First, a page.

2020 was the boom period for the EdTech industry. Countless startups and initiatives were born. They raised millions. They witnessed unprecedented growth. Big players started investing in those platforms. From billboards to IPL sponsorships, we started believing that online classes are going to stay. Technology pushed visualization and collaboration into teaching so effectively that we accepted online tools are the best means of education. Fast forward to 2022, today is the time for EdTech reckoning. With schools and colleges opening up, the organizations are finding it hard to keep up the market share and maintain their workforce.
Things before Pandemic
Before the pandemic coaching in India was mostly local. Some cities for example Kota and Delhi were considered to be the best place for a specific type of coaching. The locality including PGs, book shops, and food joints were developed around the coaching institutes. Apart from the salary of the teaching staff, and rent for the classrooms, the institutes used to spend a huge amount on localized marketing, like billboards, local newspaper ads, local TV channel ads, etc. For example, before the pandemic, institute A has the capacity of 150 students for classes 11 and 12 each. They charge 50,000 INR per student each year. So the annual income for institute A is 300 x 50,000 = 1,50,00,000. They pay 30% for teaching staff and other salaries (45 lakh), 10% for classrooms and administration (15 lakh), and 30-40% on advertising (60 lakh). The remaining 30 lakh is profit.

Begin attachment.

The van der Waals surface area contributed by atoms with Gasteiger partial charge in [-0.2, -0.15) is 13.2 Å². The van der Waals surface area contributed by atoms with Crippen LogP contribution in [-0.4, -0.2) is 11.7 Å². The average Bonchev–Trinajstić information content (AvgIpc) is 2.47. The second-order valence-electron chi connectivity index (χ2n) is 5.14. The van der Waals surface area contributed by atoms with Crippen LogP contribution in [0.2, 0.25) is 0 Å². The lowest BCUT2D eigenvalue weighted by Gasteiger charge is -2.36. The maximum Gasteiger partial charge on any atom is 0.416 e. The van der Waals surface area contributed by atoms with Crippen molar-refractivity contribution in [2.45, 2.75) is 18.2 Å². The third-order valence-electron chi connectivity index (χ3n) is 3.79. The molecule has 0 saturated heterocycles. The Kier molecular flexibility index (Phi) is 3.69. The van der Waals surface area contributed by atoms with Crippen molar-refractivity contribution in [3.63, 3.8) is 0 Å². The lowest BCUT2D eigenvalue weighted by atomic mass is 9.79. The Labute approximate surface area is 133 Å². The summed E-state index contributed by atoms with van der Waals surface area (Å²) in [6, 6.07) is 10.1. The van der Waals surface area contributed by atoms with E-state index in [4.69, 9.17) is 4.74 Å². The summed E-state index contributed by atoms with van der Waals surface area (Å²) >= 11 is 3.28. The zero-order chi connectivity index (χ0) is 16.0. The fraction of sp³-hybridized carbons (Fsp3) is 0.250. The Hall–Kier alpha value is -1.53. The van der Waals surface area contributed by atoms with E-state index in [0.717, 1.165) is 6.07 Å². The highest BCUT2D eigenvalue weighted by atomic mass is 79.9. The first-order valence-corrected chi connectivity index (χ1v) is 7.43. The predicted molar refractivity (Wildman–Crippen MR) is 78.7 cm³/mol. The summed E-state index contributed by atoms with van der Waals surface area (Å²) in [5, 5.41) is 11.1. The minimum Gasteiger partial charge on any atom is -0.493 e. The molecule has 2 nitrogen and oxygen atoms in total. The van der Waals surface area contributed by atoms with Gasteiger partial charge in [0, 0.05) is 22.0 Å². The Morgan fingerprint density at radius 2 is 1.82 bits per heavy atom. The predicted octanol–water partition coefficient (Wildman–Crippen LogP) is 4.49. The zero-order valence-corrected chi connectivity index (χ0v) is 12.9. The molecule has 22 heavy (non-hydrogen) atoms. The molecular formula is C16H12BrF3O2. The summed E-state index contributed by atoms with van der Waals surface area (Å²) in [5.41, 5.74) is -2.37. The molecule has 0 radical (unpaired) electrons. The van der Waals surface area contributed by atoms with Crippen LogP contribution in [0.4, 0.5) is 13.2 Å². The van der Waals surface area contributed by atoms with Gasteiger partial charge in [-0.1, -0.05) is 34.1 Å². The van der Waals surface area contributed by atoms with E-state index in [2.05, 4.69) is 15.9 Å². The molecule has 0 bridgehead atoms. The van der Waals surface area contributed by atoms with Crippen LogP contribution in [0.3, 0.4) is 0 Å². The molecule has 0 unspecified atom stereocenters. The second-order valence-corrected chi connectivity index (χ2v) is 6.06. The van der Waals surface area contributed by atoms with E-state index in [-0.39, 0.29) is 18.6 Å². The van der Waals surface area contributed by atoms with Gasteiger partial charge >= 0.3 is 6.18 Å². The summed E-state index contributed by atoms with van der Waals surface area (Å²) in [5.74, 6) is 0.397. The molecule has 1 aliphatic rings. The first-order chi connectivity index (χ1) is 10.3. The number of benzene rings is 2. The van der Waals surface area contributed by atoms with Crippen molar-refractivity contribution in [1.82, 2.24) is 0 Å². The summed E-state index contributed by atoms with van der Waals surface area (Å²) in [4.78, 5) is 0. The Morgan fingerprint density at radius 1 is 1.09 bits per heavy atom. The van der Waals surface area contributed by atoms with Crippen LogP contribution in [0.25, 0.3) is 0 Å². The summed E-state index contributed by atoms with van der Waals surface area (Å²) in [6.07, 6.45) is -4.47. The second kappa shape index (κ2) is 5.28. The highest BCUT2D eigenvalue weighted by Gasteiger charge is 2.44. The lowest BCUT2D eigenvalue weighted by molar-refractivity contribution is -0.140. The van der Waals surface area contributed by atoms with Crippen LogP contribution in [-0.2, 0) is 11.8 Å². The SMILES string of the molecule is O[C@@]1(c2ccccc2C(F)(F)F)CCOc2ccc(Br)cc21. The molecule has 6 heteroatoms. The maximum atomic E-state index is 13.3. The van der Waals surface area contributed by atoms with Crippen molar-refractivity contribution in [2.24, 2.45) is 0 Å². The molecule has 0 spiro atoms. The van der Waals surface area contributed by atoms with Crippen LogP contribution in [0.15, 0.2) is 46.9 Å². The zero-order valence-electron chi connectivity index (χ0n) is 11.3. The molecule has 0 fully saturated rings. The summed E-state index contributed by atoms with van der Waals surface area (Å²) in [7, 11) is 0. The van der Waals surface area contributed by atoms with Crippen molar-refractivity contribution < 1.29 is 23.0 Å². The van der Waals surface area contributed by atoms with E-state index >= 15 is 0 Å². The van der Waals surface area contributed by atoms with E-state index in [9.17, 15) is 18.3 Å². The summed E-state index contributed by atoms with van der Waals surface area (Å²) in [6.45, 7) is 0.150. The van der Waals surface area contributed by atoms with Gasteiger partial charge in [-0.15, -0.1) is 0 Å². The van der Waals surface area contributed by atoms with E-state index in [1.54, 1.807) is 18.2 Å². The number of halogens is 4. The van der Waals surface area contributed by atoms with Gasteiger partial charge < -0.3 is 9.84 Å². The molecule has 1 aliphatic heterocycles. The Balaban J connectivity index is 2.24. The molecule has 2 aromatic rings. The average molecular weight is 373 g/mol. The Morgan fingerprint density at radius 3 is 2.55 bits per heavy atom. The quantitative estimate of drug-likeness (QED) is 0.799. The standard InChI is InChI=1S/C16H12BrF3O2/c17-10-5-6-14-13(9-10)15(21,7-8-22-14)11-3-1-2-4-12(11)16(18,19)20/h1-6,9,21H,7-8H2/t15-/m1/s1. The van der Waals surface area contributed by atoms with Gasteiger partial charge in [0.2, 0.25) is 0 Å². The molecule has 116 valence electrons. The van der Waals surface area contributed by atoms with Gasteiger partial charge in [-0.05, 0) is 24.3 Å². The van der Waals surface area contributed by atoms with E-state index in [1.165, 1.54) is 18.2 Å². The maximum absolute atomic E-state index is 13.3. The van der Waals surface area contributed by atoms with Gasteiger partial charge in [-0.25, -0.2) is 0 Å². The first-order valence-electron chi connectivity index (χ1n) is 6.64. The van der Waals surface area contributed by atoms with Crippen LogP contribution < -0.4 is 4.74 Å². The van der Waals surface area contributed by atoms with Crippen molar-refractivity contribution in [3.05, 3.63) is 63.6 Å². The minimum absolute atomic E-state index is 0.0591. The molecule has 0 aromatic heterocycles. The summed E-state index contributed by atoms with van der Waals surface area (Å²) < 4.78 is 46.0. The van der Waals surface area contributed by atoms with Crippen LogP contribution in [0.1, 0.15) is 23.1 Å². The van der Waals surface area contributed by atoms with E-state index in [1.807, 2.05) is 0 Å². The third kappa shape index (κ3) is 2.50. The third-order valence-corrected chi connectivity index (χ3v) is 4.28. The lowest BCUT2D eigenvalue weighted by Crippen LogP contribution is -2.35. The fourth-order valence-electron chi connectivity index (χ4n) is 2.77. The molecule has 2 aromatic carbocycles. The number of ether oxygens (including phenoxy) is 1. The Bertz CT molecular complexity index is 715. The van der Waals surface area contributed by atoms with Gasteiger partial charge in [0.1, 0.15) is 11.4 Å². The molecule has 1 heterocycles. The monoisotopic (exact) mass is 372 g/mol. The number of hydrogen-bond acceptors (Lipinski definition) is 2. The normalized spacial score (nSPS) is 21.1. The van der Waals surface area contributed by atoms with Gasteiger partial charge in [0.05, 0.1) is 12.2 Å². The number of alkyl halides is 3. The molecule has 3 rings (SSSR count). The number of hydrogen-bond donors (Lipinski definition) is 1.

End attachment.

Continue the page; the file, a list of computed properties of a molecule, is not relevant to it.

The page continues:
The concept of an online classroom
With the introduction of Jio, Indian internet consumption saw an outstanding rise. Opportunities come up where a pre-recorded session can be broadcasted as many times as possible to as many students as possible in every corner of the country. Four immediate visible benefits were
- Teachers and experts can record the sessions with 2-3 months’ salary or with a pay-per-view model. The sessions can be played as many times as possible.
- Students can play and pause the videos as per their comfort, so the same video will work for every student.
- The system doesn’t require a classroom or administration. So operations cost is very less.
- The target audience is much broader. Students from every corner of India are potential customers. The digital advertising cost is also less compared to the traditional options.
The EdTech boom
When the lockdown was announced in April 2020, suddenly the entire education system had to move from offline classrooms to video calls. The technology infrastructure and people were not prepared for this. The EdTech industry saw its opportunity and pressed the accelerator. In 2020-21 the EdTech startups raised billions of dollars. Byju’s becomes India’s most valuable startup at a valuation of 16 billion. Unacademy, another leading EdTech player in the country raised its valuation to $3.44 billion by August 2021.
The simultaneous developments
In the meantime, people around the globe also started creating videos and publishing them on Youtube. Some YouTubers outshined others and started creating their audience organically.